CWT taking high-tech approach to combating business travel stress

Wednesday, April 17, 2013

CWT taking high-tech approach to combating business travel stress

Staying in serviced apartments and corporate housing is an excellent way for executives to remain productive while on the road. Combining the comforts of home with the convenience and high standard of service they would expect from corporate suites at chain hotels, this type of accommodation is ideally suited to today's frequent business traveler. Although choosing alternatives to typical hotels can help executives reduce stress, it cannot eliminate it completely. For this reason, Carlson Wagonlit Travel (CWT) plans to help travel management professionals identify and reduce stress for their executives.

Solutions through data
CWT has been working on its Travel Stress Index for the past 18 months. By culling data from a wide range of sources, CWT's new tool aims to make it easier for executives and travel management professionals to assess the potential levels of stress travelers are likely to experience on their next trip. Statistics are drawn from more than 15 million transactions to provide executives with a comprehensive overview of the factors associated with high levels of stress, and how travel management professionals can make better decisions to reduce the negative impact that business travel can have on an organization, such as absenteeism, illness and stress-related injuries.

In addition to cross-referencing stress factors for business travelers, users of the Travel Stress Index will be able to categorize their results according to the age, gender, nationality and annual salary of individual travelers, providing management professionals with a customizable way to identify stressors for various team members. Based on the results of the initial assessment, the Travel Stress Index tool can make precise recommendations.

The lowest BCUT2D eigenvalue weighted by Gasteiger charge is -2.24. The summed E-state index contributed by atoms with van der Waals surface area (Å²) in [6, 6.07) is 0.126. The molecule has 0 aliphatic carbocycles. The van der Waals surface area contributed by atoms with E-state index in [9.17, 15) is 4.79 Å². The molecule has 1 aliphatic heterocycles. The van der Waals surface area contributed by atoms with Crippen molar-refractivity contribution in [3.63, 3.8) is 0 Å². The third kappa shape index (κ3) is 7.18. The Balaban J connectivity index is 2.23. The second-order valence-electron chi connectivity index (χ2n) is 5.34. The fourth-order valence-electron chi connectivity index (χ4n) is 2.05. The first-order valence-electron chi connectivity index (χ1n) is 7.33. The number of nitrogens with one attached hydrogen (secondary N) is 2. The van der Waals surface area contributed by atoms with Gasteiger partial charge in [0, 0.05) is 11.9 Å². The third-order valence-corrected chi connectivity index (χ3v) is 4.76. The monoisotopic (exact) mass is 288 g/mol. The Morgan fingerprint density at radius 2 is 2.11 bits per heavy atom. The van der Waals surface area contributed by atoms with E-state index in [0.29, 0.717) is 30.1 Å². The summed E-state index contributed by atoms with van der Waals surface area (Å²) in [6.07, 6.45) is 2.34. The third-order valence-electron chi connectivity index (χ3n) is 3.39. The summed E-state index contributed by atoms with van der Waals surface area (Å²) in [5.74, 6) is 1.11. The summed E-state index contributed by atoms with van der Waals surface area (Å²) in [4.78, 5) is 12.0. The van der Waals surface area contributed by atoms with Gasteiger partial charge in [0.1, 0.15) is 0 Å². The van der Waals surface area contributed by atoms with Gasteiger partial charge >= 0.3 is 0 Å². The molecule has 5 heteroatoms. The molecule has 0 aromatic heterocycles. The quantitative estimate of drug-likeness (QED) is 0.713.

"By identifying which stressors are causing the most pain for a particular segment of travelers, we can recommend specific solutions to enhance the traveler experience and improve productivity," said Vincent Lebunetel, senior director of CWT Solutions Group, as quoted by Buying Business Travel. "It could be advising on connectivity solutions for each stage of a trip or recommending a specific carrier based on on-time or lost luggage performances."

Common problems
While many executives find business travel to be a positive experience, there are several factors that frequent travelers cite as particularly stressful. Last year, CWT conducted an in-depth study to identify the most stressful aspects of corporate travel as part of its research and development of the Travel Stress Index.

Perhaps unsurprisingly, lost or wasted time ranked highly as a source of stress for business travelers. Time spent in conditions where work is either negatively affected or rendered impossible by external circumstances, such as flying in economy class on long-haul flights, was of particular concern to many executives. The occurrence of unforeseen events, such as lost or delayed luggage, was also identified as a high-stress event for business travelers. Similarly, the inability for travelers to maintain their personal routines while on business trips, such as exercise or dietary regimes, was also seen as a stressful experience.

The results of CWT's study revealed that above all, each stressful situation frequently encountered by executives shared one commonality - lost time. Although CWT's Travel Stress Index could prove invaluable to travel management professionals seeking to streamline their executives' experience and maximize their productivity, simple changes can have a substantial impact. Avoiding chain hotels and staying in corporate apartments is an excellent way for business travelers to reduce the stress often associated with finding suitable accommodations while traveling.

By choosing a cost-effective and competitive alternative to typical hotels, executives can remain focused on the tasks at hand and ensure they have the energy and focus they need to close the big deal, rather than worrying about the effects of stress.